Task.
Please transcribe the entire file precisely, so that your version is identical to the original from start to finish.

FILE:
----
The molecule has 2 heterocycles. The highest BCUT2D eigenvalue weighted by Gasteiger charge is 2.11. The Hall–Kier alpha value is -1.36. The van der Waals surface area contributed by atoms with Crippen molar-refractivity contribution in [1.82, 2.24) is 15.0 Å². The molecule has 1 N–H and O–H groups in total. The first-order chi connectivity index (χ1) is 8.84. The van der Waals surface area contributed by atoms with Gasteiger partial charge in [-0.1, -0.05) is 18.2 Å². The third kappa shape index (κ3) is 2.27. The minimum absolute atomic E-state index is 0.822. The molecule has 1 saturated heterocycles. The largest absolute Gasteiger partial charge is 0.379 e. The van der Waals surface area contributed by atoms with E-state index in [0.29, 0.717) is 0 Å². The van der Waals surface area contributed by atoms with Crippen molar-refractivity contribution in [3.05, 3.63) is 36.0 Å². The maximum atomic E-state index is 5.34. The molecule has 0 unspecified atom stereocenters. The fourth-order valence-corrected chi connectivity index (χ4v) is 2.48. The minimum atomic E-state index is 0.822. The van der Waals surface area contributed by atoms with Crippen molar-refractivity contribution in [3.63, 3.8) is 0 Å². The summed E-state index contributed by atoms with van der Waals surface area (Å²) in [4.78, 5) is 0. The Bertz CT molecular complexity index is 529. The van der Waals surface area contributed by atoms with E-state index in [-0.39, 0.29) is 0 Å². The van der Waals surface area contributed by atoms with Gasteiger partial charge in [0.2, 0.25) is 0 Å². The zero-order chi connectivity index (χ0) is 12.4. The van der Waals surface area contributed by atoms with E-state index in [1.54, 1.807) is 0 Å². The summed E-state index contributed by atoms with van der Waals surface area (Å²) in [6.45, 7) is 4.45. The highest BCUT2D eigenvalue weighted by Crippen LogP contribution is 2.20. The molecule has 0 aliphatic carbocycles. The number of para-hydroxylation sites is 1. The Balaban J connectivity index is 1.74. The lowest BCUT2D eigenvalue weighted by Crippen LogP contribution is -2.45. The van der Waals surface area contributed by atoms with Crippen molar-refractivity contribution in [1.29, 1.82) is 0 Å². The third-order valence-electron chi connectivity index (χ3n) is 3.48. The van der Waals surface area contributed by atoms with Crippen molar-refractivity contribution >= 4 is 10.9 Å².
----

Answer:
The molecule has 2 heterocycles. The highest BCUT2D eigenvalue weighted by Gasteiger charge is 2.11. The Hall–Kier alpha value is -1.36. The van der Waals surface area contributed by atoms with Crippen molar-refractivity contribution in [1.82, 2.24) is 15.0 Å². The molecule has 1 N–H and O–H groups in total. The first-order chi connectivity index (χ1) is 8.84. The van der Waals surface area contributed by atoms with Gasteiger partial charge in [-0.1, -0.05) is 18.2 Å². The third kappa shape index (κ3) is 2.27. The minimum absolute atomic E-state index is 0.822. The molecule has 1 saturated heterocycles. The largest absolute Gasteiger partial charge is 0.379 e. The van der Waals surface area contributed by atoms with E-state index in [0.29, 0.717) is 0 Å². The van der Waals surface area contributed by atoms with Crippen molar-refractivity contribution in [3.05, 3.63) is 36.0 Å². The maximum atomic E-state index is 5.34. The molecule has 0 unspecified atom stereocenters. The fourth-order valence-corrected chi connectivity index (χ4v) is 2.48. The minimum atomic E-state index is 0.822. The van der Waals surface area contributed by atoms with Crippen molar-refractivity contribution in [3.63, 3.8) is 0 Å². The summed E-state index contributed by atoms with van der Waals surface area (Å²) in [4.78, 5) is 0. The Bertz CT molecular complexity index is 529. The van der Waals surface area contributed by atoms with E-state index in [-0.39, 0.29) is 0 Å². The van der Waals surface area contributed by atoms with Gasteiger partial charge in [0.2, 0.25) is 0 Å². The zero-order chi connectivity index (χ0) is 12.4. The van der Waals surface area contributed by atoms with E-state index in [1.54, 1.807) is 0 Å². The summed E-state index contributed by atoms with van der Waals surface area (Å²) in [6.45, 7) is 4.45. The highest BCUT2D eigenvalue weighted by Crippen LogP contribution is 2.20. The molecule has 0 aliphatic carbocycles. The number of para-hydroxylation sites is 1. The Balaban J connectivity index is 1.74. The lowest BCUT2D eigenvalue weighted by Crippen LogP contribution is -2.45. The van der Waals surface area contributed by atoms with Crippen molar-refractivity contribution in [1.29, 1.82) is 0 Å². The third-order valence-electron chi connectivity index (χ3n) is 3.48. The van der Waals surface area contributed by atoms with Crippen molar-refractivity contribution >= 4 is 10.9 Å².